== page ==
This involves countering China’s public diplomacy point-for-point, and reiterating stated U.S. positions to unambiguously convey American national interests and shape the post-ruling diplomatic space: (1) The United States supports the principle that disputes between countries should be resolved peacefully, without coercion, intimidation, threats, or the use of force, and in a manner consistent with international law. (2) The United States supports the principle of freedom of seas, meaning the rights, freedoms, and uses of the sea and airspace guaranteed to all nations in international law. United States opposes claims that impinge on the rights, freedoms, and lawful uses of the sea that belong to all nations. (3) The United States takes no position on competing claims to sovereignty over disputed land features in the East China Sea (ECS) and SCS. (4) Although the United States takes no position on competing claims to sovereignty over disputed land features in the ECS and SCS, the United States does have a position on how competing claims should be resolved. Territorial disputes should be resolved peacefully, without coercion, intimidation, threats, or the use of force, and in a manner consistent with international law. (5) Claims of territorial waters and EEZ should be consistent with customary international law of the sea and must therefore, among other things, derive from land features. Claims in the SCS that are not derived from land features are fundamentally flawed. (6) Parties should avoid taking provocative or unilateral actions that disrupt the status quo or jeopardize peace and security. The United States does not believe that large-scale land reclamation with the intent to militarize outposts on disputed land features is consistent with the region’s desire for peace and stability. (7) The United States, like most other countries, believes that coastal states under UNCLOS have the right to regulate economic activities in their EEZ, but do not have the right to regulate foreign military activities in their EEZ. (8) U.S. military surveillance flights in international airspace above another country’s EEZ are lawful under international law, and the United States plans to continue conducting these flights as it has in the past.
The upcoming Asia-Pacific Economic Cooperation (APEC) Leaders Meeting, U.S.-ASEAN Summit, and East Asia Summit (EAS) in Vietnam and the Philippines respectively offer a strategic opportunity for U.S. President Donald Trump to advocate for implementation of the 2016 arbitration decision, call for a substantive and legally binding COC, restate U.S. national interests in the SCS, and reinforce U.S. commitment to its regional allies and partners. Such open and public policy statements will have a significant influence in shaping China and the region.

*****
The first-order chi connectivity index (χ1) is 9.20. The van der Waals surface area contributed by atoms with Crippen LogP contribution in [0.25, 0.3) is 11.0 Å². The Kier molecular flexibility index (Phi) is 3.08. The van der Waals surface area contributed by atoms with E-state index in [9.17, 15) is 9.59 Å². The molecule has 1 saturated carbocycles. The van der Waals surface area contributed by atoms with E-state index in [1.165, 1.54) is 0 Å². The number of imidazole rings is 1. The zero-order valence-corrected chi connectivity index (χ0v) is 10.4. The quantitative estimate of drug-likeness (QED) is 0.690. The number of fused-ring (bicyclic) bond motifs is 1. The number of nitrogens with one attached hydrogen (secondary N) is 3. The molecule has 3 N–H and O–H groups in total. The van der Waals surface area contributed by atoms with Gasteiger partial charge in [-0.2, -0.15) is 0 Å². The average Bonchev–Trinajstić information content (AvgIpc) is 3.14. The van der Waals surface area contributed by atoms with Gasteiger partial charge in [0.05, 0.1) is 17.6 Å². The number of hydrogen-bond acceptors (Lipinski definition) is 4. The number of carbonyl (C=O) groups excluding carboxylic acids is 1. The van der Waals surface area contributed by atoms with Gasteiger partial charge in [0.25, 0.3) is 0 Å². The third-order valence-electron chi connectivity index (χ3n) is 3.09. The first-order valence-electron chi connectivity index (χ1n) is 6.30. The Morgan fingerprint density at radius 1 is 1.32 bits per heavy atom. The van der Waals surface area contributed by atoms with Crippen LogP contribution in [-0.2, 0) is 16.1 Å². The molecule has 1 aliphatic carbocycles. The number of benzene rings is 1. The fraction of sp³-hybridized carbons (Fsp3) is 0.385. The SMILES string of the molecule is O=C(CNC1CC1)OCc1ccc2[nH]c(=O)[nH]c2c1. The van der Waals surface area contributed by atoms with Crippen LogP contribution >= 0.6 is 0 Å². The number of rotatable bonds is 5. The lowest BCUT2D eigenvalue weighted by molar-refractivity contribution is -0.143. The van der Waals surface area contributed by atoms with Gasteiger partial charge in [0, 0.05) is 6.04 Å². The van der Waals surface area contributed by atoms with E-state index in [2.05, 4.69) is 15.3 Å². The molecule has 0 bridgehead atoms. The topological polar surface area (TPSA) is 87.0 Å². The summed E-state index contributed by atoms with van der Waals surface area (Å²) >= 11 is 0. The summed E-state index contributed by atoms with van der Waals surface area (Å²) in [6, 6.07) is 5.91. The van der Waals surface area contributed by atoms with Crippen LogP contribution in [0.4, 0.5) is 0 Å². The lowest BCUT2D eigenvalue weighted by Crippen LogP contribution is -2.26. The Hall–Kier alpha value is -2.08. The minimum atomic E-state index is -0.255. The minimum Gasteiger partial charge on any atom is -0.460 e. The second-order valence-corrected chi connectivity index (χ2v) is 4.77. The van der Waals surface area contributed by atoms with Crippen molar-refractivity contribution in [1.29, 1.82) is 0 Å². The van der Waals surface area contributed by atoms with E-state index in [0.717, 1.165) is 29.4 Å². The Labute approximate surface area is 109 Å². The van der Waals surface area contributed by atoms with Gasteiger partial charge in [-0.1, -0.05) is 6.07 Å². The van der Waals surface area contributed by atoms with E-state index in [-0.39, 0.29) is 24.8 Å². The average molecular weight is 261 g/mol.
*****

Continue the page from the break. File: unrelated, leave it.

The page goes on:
Beijing continues to undermine the Arbitral Tribunal’s authority and legitimacy by drawing red lines around the reclaimed and disputed geographic features. Washington (and its allies) must continue to challenge Beijing’s excessive and contested maritime claims in the SCS. China pursues a very broad, long-term maritime strategy and may view any perceived U.S. force posture reduction as a reward (tacit acknowledgement and consent) for its unilateral rejection of the ruling, a win for its strategy and preferred security framework, and another opportunity to reset the regional norms in its favor. Reduction may also increase Beijing’s confidence in its ability to shape and influence Washington’s decisions and encourage China to press the United States for additional concessions, in return for vague and passing promises of “restraint.”
Washington should encourage and support Hanoi, Kuala Lumpur, Bandar Seri Begawan, and as much as possible the other ASEAN countries, in putting additional pressure (including via legal challenges) on Beijing to curb its assertiveness, stop its land reclamation and militarization activities, and come in good faith to the multilateral negotiating table for a peaceful and enduring resolution of the competing and contested maritime claims.
The window of opportunity to regain the strategic initiative, recover the high ground of regional influence, and stave off losing in the SCS may soon close for Washington. To Beijing, continued U.S. passivity and acquiescence imply tacit acknowledgement and consent to execute its strategic ambitions and strategies unhindered and unchallenged. For decline is a deliberate choice, not an imposed reality.
Tuan Pham has extensive experience in the Indo-Asia-Pacific, and is widely published in national security affairs. The views expressed therein are his own and do not reflect the official policy or position of the U.S. Government.